North Carolina loves the Sedaris family—Amy and David, especially. Together the sibling duo wrote “The Book Of Liz” under the name The Talent Family. It is currently on stage at TheatreNOW (directed by Phill Antonino), and just in time, nonetheless, for David’s reading last Monday at UNCW’s Kenan Auditorium. David has a relatively new book out, “Calypso,” and of course Amy can be seen on TV screens across America, demonstrating ways to confound family and friends with cooking and crafts in “At Home With Amy Sedaris.”
In “The Book of Liz” audiences are welcome to the land of the Squeamish—a plain-clothes dressed society of old-world faith that lives sequestered from the evils of modernity. At Clusterhaven—the only major source of outside income the Squeamish still have—comes from handcrafted cheeseballs made by Sister Elizabeth Donderstock (Emily Gomez). Life isn’t easy for the Squeamish, but Sister Elizabeth strives to do her part.
Reverend Tollhouse (Jay Zadeh), their leader, isn’t the best at appreciating others, especially women. All poor Elizabeth wants is a little acknowledgment. Enter Brother Brightbee (Devin DiMattia), the adored new arrival from another Squeamish community that has recently dissolved. Rev. Tollhouse thinks Brother Brightbee is just about the greatest thing on earth, after God of course.
Though the dialogue written for Zadeh is as judgmental and unbending as expected of the sardonic Sedarises, it is really his body language that communicates so much. Up until the last scene, every time Zadeh is on stage with anyone other than Brother Brightbee (i.e. any female), he is turning his back or latterly giving the “cold shoulder.” Eye contact isn’t accompanied by a reprimand or an order. One of his lines is about the dangers of “casual glancing,” and it shows his dedication to the subtleties of character work.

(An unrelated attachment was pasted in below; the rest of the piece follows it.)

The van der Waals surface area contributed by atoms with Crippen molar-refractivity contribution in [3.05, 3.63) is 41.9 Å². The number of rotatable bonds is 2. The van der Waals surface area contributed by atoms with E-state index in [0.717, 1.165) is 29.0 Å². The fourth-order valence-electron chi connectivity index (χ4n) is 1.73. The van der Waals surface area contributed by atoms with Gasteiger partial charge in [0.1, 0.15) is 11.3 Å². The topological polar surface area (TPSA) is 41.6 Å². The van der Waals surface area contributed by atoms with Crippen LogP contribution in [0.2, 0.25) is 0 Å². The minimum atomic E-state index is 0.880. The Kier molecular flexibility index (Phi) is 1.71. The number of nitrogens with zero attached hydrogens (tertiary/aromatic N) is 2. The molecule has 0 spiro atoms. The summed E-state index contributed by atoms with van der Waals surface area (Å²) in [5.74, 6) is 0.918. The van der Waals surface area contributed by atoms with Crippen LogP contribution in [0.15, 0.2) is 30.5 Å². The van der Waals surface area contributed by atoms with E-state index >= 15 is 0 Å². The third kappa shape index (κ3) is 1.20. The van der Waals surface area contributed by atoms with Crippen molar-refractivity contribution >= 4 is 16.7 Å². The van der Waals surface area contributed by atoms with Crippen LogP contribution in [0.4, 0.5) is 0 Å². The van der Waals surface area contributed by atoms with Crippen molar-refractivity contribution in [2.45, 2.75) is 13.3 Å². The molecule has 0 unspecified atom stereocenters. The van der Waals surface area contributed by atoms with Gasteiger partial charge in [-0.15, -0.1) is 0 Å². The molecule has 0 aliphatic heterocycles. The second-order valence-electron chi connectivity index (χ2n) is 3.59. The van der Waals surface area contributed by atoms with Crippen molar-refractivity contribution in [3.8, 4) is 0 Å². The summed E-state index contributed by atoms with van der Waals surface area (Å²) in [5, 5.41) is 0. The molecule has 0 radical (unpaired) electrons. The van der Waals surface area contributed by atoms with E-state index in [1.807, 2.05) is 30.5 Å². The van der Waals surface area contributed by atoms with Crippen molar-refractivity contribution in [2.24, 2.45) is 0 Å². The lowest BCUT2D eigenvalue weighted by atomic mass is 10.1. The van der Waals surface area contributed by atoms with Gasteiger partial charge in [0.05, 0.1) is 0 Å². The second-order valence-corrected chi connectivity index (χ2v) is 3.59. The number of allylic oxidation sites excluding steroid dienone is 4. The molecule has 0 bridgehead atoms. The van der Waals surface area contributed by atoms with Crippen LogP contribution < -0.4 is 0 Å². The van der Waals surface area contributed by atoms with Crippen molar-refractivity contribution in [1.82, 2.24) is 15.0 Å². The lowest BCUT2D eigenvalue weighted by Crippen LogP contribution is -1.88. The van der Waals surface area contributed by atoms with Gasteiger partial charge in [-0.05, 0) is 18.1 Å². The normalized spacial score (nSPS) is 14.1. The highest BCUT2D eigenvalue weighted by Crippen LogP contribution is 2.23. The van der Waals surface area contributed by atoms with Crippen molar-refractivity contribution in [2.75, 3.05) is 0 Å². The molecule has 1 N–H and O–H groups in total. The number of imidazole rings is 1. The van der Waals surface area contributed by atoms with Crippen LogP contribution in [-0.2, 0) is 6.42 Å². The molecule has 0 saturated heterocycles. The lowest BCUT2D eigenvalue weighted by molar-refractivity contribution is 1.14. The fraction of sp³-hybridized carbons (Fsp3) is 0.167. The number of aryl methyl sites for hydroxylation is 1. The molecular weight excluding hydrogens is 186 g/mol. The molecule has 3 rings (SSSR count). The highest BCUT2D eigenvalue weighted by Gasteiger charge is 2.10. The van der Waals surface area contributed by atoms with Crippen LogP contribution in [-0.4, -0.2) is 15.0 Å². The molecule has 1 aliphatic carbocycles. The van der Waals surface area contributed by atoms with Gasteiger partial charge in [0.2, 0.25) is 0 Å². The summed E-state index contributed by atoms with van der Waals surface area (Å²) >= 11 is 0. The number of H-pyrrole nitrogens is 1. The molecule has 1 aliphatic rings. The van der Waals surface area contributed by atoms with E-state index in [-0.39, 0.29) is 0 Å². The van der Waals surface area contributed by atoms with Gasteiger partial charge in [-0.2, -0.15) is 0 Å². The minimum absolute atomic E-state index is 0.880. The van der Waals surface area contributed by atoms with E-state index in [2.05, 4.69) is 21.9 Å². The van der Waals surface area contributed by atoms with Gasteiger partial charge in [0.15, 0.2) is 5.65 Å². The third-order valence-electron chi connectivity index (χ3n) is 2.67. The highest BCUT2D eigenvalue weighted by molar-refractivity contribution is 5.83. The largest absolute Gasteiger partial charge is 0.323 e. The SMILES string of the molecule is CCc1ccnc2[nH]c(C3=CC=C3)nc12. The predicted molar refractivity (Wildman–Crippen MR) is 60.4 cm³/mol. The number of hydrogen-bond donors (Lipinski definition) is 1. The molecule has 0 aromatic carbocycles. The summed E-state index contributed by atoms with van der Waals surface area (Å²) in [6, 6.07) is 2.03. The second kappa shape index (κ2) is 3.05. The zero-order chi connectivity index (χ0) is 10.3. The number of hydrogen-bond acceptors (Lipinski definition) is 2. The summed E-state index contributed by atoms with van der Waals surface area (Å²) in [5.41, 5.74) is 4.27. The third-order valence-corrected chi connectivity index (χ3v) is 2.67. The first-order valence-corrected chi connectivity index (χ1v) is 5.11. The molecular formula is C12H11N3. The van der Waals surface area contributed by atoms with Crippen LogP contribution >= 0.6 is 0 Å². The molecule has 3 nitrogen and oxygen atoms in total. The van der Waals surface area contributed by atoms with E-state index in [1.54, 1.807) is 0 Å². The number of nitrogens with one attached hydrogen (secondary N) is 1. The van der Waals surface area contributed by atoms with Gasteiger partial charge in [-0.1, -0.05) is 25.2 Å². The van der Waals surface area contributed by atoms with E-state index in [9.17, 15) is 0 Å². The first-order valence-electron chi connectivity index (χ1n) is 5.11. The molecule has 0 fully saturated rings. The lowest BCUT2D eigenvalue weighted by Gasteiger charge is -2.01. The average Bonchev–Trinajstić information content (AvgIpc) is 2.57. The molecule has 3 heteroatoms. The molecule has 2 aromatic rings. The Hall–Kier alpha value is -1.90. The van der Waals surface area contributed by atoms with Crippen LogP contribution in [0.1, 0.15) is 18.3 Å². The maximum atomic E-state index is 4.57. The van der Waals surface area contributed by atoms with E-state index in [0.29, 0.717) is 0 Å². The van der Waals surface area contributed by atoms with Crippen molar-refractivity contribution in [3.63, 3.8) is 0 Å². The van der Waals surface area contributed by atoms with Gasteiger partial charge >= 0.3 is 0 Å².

DiMattia’s Brother Brightbee is a shining example of white male privilege in action: “I can do anything I want, and I can do it better than anyone else, and I surely don’t need to ask for instruction or help. Everyone will love me for it, and if I encounter any push back, all I have to do is flash my smile as I steamroll right over whoever’s life I might be destroying.” DiMattia shines and glows in the role, which is really weird for anyone who actually knows how kind and thoughtful he is in real life.
As if being told one’s worth is beyond miniscule concern—not even worth stepping upon, even—Sister Elizabeth gets an earful of her inadequacies from Sister Constance Butterworth (Linda Markas). Gossip, snoop and all around holier-than-thou, Sister Constance is a bit much, but in many ways she is actually part of the glue that holds their little community together. For all her good points, she really is the type of person to avoid at all costs. Markas infuses her with pure sanctimony. When she asks in Act 2, “Who do you want me to judge?”, I actually laughed so hard I spit out a mouthful of food. The guy across from me made eye contact and said, “I know, right?” Markas seriously sells it.
In spite of having spent all her life in an isolated religious community, Sister Elizabeth runs away from home. Thankfully, she meets up with friendly Cockney Ukrainians, Oxana (Melissa Randall) and Yvonne (Jay Zadeh). Considering she is completely naive about all aspects of modern life, thank heavens she is befriended by decent people. Somehow they help her get a job at a nearby restaurant, staffed almost entirely by recovering alcoholics. The manager, Duncan (DiMattia), communicates almost entirely through AA clichés; he assumes Elizabeth’s profuse sweating is part of her detox from booze.